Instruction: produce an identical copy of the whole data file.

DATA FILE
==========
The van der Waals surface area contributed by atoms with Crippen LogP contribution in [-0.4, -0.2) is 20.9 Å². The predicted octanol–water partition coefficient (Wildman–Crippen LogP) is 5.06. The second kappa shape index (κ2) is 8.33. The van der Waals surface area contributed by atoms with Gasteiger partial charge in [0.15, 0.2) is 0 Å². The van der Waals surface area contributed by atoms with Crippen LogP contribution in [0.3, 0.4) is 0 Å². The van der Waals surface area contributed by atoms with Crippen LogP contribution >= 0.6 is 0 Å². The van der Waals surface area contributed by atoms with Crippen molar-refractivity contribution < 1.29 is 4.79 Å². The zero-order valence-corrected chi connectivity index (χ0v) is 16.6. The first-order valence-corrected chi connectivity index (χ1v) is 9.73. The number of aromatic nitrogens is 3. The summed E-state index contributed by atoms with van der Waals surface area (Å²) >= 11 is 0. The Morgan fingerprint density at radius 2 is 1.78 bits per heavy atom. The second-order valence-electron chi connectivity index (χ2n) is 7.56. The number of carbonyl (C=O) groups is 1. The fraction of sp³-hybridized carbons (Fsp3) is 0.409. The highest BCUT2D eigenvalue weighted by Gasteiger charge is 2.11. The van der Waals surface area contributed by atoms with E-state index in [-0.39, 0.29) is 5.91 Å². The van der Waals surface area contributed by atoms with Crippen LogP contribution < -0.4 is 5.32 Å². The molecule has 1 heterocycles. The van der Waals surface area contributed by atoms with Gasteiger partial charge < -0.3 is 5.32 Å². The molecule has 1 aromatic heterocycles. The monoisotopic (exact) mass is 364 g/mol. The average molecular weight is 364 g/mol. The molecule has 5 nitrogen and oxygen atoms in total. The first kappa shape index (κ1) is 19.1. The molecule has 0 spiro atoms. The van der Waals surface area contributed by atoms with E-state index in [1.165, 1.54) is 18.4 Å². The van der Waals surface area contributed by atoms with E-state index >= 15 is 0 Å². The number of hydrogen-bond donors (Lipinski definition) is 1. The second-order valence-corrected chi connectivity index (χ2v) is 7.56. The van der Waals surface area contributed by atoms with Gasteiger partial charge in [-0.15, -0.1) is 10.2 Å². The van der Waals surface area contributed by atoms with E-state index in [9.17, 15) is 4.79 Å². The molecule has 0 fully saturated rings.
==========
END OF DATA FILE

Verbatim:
The van der Waals surface area contributed by atoms with Crippen LogP contribution in [-0.4, -0.2) is 20.9 Å². The predicted octanol–water partition coefficient (Wildman–Crippen LogP) is 5.06. The second kappa shape index (κ2) is 8.33. The van der Waals surface area contributed by atoms with Gasteiger partial charge in [0.15, 0.2) is 0 Å². The van der Waals surface area contributed by atoms with Crippen LogP contribution in [0.3, 0.4) is 0 Å². The van der Waals surface area contributed by atoms with Crippen LogP contribution >= 0.6 is 0 Å². The van der Waals surface area contributed by atoms with Crippen molar-refractivity contribution < 1.29 is 4.79 Å². The zero-order valence-corrected chi connectivity index (χ0v) is 16.6. The first-order valence-corrected chi connectivity index (χ1v) is 9.73. The number of aromatic nitrogens is 3. The summed E-state index contributed by atoms with van der Waals surface area (Å²) >= 11 is 0. The Morgan fingerprint density at radius 2 is 1.78 bits per heavy atom. The second-order valence-electron chi connectivity index (χ2n) is 7.56. The number of carbonyl (C=O) groups is 1. The fraction of sp³-hybridized carbons (Fsp3) is 0.409. The highest BCUT2D eigenvalue weighted by Gasteiger charge is 2.11. The van der Waals surface area contributed by atoms with E-state index in [-0.39, 0.29) is 5.91 Å². The van der Waals surface area contributed by atoms with Crippen LogP contribution < -0.4 is 5.32 Å². The molecule has 1 heterocycles. The van der Waals surface area contributed by atoms with Gasteiger partial charge < -0.3 is 5.32 Å². The molecule has 1 aromatic heterocycles. The monoisotopic (exact) mass is 364 g/mol. The average molecular weight is 364 g/mol. The molecule has 5 nitrogen and oxygen atoms in total. The first kappa shape index (κ1) is 19.1. The molecule has 0 spiro atoms. The van der Waals surface area contributed by atoms with E-state index in [1.165, 1.54) is 18.4 Å². The van der Waals surface area contributed by atoms with E-state index >= 15 is 0 Å². The number of hydrogen-bond donors (Lipinski definition) is 1. The second-order valence-corrected chi connectivity index (χ2v) is 7.56. The van der Waals surface area contributed by atoms with Gasteiger partial charge in [-0.15, -0.1) is 10.2 Å². The van der Waals surface area contributed by atoms with E-state index in [9.17, 15) is 4.79 Å². The molecule has 0 fully saturated rings.